The council was unable to say how the mistake occurred. But councillor Mel Kendal, executive member for environment, said he ‘will be ensuring the council’s procedure is changed so that all the designated verges of ecological importance, among the 4,000 miles of rural verges we cut, are individually assessed to protect rare species of plantlife.’
More secrecy and indifference to due process from government Warmists
The Oxburgh inquiry did make some limited criticism of the frauds at UEA but basically exonerated them. Steve McIntyre was curious to learn about how they came to their conclusions:
In response to my inquiry asking for a copy of any document setting out the terms of reference of the inquiry, Lord Oxburgh stated:
“I am afraid that I am not able to be very helpful as none of the documents about which you inquire exists”
“The only written record, apart from any notes that individuals may have kept privately but of which I am unaware, is our final report that was agreed unanimously. Similarly the terms of reference were given to me verbally and are encapsulated in the introductory paragraphs of our report.”
In response to a previous inquiry, Kerry Emanuel, a member of the Oxburgh panel, stated:
“As for the written documentation, such as our charge, we were at one point asked not to circulate those, and while that restriction may no longer be in force, I feel a little reluctant to pass those along without checking first. The cleanest way for you to get that material is to ask Ron Oxburgh for it”
See here for more background
Why they love the ritual of recycling
The real purpose of recycling is not to ‘save the planet’ but to remind us how wasteful and destructive we are
‘You should treat people with respect instead of having a bunch of bin inspectors, bin police.’ Eric Pickles, the communities secretary in Britain’s new Lib-Con coalition government, has announced that the government will not be pressing ahead with a ‘bin tax’ or ‘pay-as-you-throw’ schemes designed to charge householders based on the amount of non-recycled waste they dispose of.
Yet Pickles is proposing a new approach that is simply a bit more ‘carrot’ than ‘stick’. (On the same day, however, Bristol city council announced plans to introduce smaller bins and fine residents up to £1,000 if they don’t separate their waste correctly. Plus ça change…) The incentive schemes Pickles is offering in place of a ‘bin tax’, which would reward people for recycling rather than punish them for not recycling, still assume that the tedious business of separating our waste for recycling is the best way of dealing with rubbish. Which it isn’t.
The power to trial pay-as-you-throw schemes was legislated for in the UK Climate Change Act of 2009. Five local authorities were allowed the opportunity to test out the scheme. However, none of them actually tried it. Pickles’ new alternative is based on a different scheme piloted in Windsor and Maidenhead, a local authority west of London. An American company, RecycleBank, is working with the council to offer householders rewards for recycling. Residents sign up for a RecycleBank account and then receive points for how much material they put in their recycling bins. They can then exchange those points for discounts at local shops or give their points, as cash, to charity.
Getting rewarded for doing ‘the right thing’ seems like a pretty good idea. ‘It does not put the costs up’, Pickles told BBC News. ‘Actually, what it does is it increases the recycling rate and puts money into the local economy.’ But this money is not being magicked up out of thin air. Rather it represents the saving made by councils by not having to pay the punitive costs for sending rubbish to landfill because instead they are encouraging local residents to sort the rubbish out. As RecycleBank boss Matthew Tucker told spiked last year: ‘For every tonne that we help a council divert from landfill, we take a percentage of that saving. If the council doesn’t save, we don’t make any money.’ (For a fuller discussion of the pros and cons of recycling, see Recycling: an eco-ritual we should bin, by Rob Lyons).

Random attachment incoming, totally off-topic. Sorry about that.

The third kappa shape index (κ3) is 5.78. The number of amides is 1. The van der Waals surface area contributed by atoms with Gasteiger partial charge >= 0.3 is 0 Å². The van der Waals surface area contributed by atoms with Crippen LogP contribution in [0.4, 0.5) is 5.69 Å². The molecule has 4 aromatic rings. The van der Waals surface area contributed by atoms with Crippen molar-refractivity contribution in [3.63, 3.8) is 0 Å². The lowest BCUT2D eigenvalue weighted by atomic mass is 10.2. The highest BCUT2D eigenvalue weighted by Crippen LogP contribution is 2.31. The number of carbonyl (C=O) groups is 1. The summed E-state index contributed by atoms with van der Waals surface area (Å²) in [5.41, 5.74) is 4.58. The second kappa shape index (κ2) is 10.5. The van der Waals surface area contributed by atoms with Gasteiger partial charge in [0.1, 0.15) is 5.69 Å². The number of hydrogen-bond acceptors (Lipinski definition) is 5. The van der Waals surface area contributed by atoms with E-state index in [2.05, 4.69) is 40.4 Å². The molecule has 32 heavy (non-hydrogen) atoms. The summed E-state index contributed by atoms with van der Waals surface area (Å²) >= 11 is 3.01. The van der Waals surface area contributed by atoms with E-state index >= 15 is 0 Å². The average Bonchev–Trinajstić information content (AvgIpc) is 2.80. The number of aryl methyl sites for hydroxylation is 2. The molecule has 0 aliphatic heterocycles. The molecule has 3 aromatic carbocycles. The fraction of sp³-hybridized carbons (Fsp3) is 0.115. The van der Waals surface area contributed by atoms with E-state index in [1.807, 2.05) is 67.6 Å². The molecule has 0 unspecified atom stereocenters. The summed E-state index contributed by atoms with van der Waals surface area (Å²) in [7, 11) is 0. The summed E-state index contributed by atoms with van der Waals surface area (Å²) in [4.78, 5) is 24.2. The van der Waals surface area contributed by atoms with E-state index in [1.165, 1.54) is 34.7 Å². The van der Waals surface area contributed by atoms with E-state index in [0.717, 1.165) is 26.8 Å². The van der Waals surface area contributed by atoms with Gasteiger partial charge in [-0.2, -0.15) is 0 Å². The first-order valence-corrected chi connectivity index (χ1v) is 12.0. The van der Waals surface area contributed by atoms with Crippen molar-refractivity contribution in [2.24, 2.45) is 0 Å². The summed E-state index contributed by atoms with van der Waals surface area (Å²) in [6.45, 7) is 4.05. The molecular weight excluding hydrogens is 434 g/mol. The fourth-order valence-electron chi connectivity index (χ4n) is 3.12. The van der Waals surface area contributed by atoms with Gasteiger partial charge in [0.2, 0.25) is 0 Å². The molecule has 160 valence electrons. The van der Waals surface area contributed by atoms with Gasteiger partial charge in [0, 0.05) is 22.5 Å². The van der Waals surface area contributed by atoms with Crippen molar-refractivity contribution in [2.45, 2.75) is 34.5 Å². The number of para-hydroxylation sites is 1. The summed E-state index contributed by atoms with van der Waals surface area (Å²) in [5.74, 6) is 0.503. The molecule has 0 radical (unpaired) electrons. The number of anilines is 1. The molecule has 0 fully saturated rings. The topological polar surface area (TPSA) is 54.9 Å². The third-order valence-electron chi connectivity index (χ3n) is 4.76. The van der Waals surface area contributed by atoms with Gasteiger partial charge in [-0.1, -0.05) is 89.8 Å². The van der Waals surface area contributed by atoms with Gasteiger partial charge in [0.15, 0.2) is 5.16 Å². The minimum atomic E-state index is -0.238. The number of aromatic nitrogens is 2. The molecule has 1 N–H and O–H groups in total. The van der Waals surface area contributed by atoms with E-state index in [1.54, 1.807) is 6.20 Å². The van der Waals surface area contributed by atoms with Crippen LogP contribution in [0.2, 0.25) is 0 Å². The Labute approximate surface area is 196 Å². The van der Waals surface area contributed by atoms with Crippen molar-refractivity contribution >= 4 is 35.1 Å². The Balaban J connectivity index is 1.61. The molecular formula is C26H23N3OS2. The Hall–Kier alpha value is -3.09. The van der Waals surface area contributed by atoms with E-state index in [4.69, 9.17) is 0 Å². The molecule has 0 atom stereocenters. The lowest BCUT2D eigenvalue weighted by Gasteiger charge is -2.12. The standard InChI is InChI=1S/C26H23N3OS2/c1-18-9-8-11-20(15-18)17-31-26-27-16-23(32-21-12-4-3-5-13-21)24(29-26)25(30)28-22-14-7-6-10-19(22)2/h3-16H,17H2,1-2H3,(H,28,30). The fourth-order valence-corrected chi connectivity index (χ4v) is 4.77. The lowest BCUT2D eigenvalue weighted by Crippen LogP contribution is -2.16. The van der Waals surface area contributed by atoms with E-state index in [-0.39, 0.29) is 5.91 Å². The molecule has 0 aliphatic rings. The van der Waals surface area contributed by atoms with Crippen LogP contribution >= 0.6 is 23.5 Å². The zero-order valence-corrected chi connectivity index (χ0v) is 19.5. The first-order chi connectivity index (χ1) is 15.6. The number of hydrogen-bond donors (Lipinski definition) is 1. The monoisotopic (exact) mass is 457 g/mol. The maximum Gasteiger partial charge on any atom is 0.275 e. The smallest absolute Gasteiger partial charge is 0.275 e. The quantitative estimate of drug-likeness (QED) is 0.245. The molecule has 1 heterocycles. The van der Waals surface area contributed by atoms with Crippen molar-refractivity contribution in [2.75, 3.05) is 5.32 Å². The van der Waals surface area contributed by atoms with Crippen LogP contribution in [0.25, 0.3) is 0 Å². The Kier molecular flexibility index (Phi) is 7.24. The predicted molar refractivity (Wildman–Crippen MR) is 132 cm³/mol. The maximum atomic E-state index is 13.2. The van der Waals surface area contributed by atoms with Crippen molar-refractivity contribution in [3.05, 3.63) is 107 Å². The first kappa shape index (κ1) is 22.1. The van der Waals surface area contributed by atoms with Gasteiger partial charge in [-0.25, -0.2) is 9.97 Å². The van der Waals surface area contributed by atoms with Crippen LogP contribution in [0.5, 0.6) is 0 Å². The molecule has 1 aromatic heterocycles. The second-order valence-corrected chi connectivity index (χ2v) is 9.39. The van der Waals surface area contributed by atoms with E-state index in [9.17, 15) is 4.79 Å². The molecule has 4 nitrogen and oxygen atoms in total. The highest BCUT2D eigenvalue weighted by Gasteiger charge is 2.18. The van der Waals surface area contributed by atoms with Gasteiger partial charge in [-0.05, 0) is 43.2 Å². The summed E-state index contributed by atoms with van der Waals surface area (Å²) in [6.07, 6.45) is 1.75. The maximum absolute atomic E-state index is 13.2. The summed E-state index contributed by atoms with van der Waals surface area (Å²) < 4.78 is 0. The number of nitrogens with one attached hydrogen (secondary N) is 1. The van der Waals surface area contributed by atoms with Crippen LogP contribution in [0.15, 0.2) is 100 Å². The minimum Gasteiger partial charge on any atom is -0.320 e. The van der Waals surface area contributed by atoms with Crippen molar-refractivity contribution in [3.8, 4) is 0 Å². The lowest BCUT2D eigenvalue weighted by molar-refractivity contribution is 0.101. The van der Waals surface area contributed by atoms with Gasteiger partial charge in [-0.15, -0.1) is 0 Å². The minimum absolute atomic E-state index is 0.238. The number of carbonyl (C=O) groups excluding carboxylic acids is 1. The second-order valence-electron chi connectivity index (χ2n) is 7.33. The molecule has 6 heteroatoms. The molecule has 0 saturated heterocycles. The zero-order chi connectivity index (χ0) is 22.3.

The saving comes from the severe regime put in place to encourage councils (with a financial gun to their heads) to stop using landfill to dispose of waste. There are two elements to this. Firstly, there is the landfill tax. This is charged on every single tonne of ‘active’ waste (in other words, anything that might decompose, including wood and plastic as well as food) that goes to landfill. The current rate is £48 per tonne. On top of this, councils are also set targets for a maximum total amount of waste going to landfill. If they breach those levels, a fine of £150 per tonne is imposed.
There are numerous other ways to dispose of waste other than landfill and recycling. For example, many more councils in the UK now use incinerators (or, to use the proper parlance, energy-from-waste facilities) to burn waste and generate electricity. If a combined heat and power scheme is tacked on, then the waste heat can also be used to heat local offices, factories and homes. So some councils have quickly built energy-from-waste facilities to get round these fines and taxes.
However, there are also recycling targets imposed by law in addition to the landfill taxes, targets and fines, with the aim that one third of waste will be recycled within five years.
This is Alice-in-Wonderland economics. Landfill is so much cheaper than recycling that in order to get councils to change their waste disposal policies, absolutely swingeing charges must be put on to landfill. Only then does recycling start to make financial sense. Yet with a little ingenuity, we can get most of the benefit of recycling more cheaply and more conveniently.